Sunday, November 20, 2011

6TB Windows themed case mod

Introduction
A friend gave me this old Pavilion case a long time ago because she didn't need it anymore. It's been sitting in my basement for all this time and one day I decided to do something about it. I had already run out of space on my server (see my 5.5TB case mod) and I needed more space. So I started designing the case, trying to come up with a theme. Eventually an idea came into my head and this is what I ended up making with Google Sketchup:


The case modding begins.
The case itself was horribly designed. There was barely any space for components so I started taking it apart, breaking it down to as many pieces as I possibly could.

From the side you can see how constrictive this case is, which is fine if you're looking for a single hard-drive, single optical drive, cheap computer but for my purposes it just wouldn't do.


So I removed all the rivets and I observed the case at its broken down state.



The front side is still too restrictive for what I had in mind so I decided to get my dremel out and take care of the issue.

I have to say, this looks a lot better. The time had come to start the paint job for the case. After a lot of primer and 2-3 coats of paint, and some re-assembly I ended up with this:

The case surprisingly enough was put together without any scratches and it already looked awesome. It was time though to start working on the cover panels for the front, top and bottom of the case.

After a lot of painfully slow bending and clamping I was able to prepare this piece you see to the right of the case:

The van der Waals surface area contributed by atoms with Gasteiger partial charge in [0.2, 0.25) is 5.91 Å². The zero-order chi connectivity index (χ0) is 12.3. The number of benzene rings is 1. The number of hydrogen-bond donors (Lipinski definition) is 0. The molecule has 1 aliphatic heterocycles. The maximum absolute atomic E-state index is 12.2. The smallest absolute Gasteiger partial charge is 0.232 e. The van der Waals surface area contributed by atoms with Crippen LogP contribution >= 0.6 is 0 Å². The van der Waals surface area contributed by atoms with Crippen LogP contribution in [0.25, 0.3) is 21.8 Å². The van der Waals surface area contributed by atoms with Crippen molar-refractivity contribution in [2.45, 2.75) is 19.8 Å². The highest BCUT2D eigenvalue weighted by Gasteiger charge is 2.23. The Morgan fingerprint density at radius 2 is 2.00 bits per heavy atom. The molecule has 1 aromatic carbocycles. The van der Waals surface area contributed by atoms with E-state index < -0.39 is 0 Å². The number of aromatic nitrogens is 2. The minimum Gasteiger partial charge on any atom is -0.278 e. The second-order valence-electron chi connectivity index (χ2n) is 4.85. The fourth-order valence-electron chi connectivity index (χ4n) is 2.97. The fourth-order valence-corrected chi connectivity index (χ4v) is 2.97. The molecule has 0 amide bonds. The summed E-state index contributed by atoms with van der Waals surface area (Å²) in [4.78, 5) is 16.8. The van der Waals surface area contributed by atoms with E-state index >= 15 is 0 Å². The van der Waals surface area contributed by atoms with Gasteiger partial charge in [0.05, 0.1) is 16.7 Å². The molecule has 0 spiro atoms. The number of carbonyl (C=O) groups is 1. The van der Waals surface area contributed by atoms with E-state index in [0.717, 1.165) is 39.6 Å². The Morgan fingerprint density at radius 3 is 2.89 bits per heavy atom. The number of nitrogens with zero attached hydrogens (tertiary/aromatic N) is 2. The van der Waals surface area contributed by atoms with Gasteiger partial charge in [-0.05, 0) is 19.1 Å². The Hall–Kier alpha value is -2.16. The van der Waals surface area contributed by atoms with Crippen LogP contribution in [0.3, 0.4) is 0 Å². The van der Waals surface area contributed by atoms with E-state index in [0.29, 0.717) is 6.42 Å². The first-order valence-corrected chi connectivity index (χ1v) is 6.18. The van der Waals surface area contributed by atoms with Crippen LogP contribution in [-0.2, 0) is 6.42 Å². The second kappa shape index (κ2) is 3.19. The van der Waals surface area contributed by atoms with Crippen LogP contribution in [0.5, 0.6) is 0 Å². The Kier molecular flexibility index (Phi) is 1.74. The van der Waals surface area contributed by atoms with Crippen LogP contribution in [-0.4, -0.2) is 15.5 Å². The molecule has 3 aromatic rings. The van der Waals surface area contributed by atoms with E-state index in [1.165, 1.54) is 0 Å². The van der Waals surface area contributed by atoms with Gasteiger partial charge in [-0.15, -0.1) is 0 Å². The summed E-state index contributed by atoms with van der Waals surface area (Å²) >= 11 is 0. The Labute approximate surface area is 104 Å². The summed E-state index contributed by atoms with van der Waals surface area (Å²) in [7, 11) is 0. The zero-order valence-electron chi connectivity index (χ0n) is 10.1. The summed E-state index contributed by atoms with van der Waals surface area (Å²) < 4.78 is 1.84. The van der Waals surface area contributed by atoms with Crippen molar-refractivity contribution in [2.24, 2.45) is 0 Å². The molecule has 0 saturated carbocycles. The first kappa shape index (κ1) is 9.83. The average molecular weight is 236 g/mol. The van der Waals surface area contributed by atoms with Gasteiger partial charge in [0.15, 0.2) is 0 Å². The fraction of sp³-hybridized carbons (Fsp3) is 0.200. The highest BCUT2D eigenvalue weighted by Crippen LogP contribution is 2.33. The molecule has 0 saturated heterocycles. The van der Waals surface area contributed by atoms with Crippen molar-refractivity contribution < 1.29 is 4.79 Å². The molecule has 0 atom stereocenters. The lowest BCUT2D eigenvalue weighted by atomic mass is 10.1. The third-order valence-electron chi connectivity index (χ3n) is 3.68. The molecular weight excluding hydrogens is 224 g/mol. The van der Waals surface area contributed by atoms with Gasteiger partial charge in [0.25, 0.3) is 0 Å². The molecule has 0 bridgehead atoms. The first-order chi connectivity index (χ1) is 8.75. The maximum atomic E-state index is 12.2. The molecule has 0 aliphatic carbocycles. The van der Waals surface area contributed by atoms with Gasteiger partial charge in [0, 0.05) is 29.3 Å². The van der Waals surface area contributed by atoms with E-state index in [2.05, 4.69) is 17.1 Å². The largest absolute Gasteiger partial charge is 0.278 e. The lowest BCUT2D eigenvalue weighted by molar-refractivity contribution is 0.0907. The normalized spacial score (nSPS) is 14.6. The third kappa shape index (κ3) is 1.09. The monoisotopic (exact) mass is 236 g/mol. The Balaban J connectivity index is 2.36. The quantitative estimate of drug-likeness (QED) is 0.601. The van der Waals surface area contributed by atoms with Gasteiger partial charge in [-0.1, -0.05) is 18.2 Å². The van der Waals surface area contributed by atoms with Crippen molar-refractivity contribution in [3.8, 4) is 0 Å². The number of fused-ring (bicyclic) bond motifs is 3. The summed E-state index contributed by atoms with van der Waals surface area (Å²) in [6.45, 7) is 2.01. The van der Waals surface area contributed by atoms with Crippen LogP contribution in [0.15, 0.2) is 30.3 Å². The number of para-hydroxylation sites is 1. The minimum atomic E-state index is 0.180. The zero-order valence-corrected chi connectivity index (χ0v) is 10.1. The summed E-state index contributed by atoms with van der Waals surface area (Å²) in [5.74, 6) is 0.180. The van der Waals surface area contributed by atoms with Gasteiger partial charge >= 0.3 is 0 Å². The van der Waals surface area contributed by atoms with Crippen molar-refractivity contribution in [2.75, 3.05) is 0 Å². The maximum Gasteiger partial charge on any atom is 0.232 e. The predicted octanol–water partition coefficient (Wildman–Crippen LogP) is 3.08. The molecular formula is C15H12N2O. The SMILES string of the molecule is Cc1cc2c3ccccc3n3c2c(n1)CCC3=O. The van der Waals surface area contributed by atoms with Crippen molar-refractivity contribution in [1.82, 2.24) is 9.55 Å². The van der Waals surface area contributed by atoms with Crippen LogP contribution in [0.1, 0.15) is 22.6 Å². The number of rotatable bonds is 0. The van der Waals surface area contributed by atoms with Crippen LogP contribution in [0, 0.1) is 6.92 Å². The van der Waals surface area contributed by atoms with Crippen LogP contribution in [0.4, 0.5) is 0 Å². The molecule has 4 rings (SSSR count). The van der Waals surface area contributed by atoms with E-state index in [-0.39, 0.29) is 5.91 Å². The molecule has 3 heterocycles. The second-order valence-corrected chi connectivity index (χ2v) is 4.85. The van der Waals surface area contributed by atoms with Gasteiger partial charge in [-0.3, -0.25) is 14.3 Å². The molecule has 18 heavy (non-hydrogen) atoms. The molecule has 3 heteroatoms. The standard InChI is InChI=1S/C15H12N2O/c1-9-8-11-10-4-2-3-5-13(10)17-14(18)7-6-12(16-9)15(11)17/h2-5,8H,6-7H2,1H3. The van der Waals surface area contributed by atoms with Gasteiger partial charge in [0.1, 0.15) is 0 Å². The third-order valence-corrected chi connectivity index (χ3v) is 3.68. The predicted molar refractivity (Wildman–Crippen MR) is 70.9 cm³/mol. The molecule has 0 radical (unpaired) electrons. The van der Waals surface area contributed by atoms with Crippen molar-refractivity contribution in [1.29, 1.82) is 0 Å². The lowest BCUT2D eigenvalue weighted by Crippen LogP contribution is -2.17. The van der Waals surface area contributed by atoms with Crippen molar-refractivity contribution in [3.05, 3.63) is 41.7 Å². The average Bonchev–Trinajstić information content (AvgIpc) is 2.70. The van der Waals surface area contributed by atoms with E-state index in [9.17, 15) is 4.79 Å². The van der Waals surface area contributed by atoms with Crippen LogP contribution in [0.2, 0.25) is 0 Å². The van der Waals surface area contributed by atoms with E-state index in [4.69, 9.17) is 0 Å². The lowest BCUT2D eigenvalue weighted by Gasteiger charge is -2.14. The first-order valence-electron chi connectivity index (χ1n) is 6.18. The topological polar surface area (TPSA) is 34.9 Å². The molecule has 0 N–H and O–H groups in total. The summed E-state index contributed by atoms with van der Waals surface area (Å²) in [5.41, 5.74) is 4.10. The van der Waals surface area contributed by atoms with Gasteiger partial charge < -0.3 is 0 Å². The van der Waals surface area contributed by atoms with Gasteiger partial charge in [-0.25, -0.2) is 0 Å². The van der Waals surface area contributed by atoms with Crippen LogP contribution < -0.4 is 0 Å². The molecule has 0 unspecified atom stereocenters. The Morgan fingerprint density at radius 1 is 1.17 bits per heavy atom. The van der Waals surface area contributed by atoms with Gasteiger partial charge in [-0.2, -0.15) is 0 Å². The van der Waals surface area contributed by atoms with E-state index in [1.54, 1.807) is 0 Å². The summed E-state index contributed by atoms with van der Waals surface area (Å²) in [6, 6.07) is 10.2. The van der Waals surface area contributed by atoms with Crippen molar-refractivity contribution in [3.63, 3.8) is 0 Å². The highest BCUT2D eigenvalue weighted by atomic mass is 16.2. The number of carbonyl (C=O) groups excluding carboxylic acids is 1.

Then I started assembling the case, and putting electronics in it to see how well it works. I mean, Google Sketchup said it'd work, but experience says that test fitting is always the best way to verify that everything will fit nice together. So I did a test fitting and left it running long enough to install the OS and build the RAID:

And in the dark:

I also got from MNPCTech a fan grill that looks like cross hairs. Here's a detail pic of that:
And in the dark:

Also, just with the fans' lights on, the acrylic that holds the hard drives suspended looks awesome:



The logo

After the case was ready to accept the electronics I started working on the logo which proved to be a bit of a challenge but I kept pushing forward to get it done because I wanted to see the end result. So I started by taking a piece of blue scrap acrylic-type material (I don't know its exact name, if you do please let me know) and cut a disk using my table saw:



Then I put a pattern for the windows logo on the disk and cut it with a scroll saw:

And after some filing:
After a lot more sanding I was ready to put it on the case, but before that, I had to work on the rest of the electronics. First was the power and reset buttons. Here are both of them sleeved and ready to be plugged in to the motherboard:


Then, the rest of the electronics, a LED chaser and 4 LEDs (red, green, blue and yellow) hooked up through a hex inverter to the controller's LED 4-pin connector. They all have a common ground and the inverter was necessary because the controller was giving a logic 1 when there was no drive activity. I wanted the LEDs to come on only when there was HD activity so a NOT gate was necessary. Here's the 2 boards:


Here's the inside of the case, with the board installed:


Here is the front of the case, with all the electronics installed:


So it's time to put the logo to the case. I used REALLY strong double adhesive tape and covered the back of it:

Then I put the pieces of acetane I got, 1 for each color of the Windows logo:


Then I used hot glue to assemble these flasher reflectors to the board:

And the final result looks like this:

Not bad eh?

The side panel

I decided to cut a window on the side of the panel, and to make it a bit more unique, I cut the Windows logo for the... window. Here's the final product, cut, painted and with the clear protective coat:

Final assembly pics
So after I powered it up and let it run for a while I closed the case and took the following pics:

With the CCFLs on:

And in the dark:


This is what it looks like in the dark, when the hard drives are busy: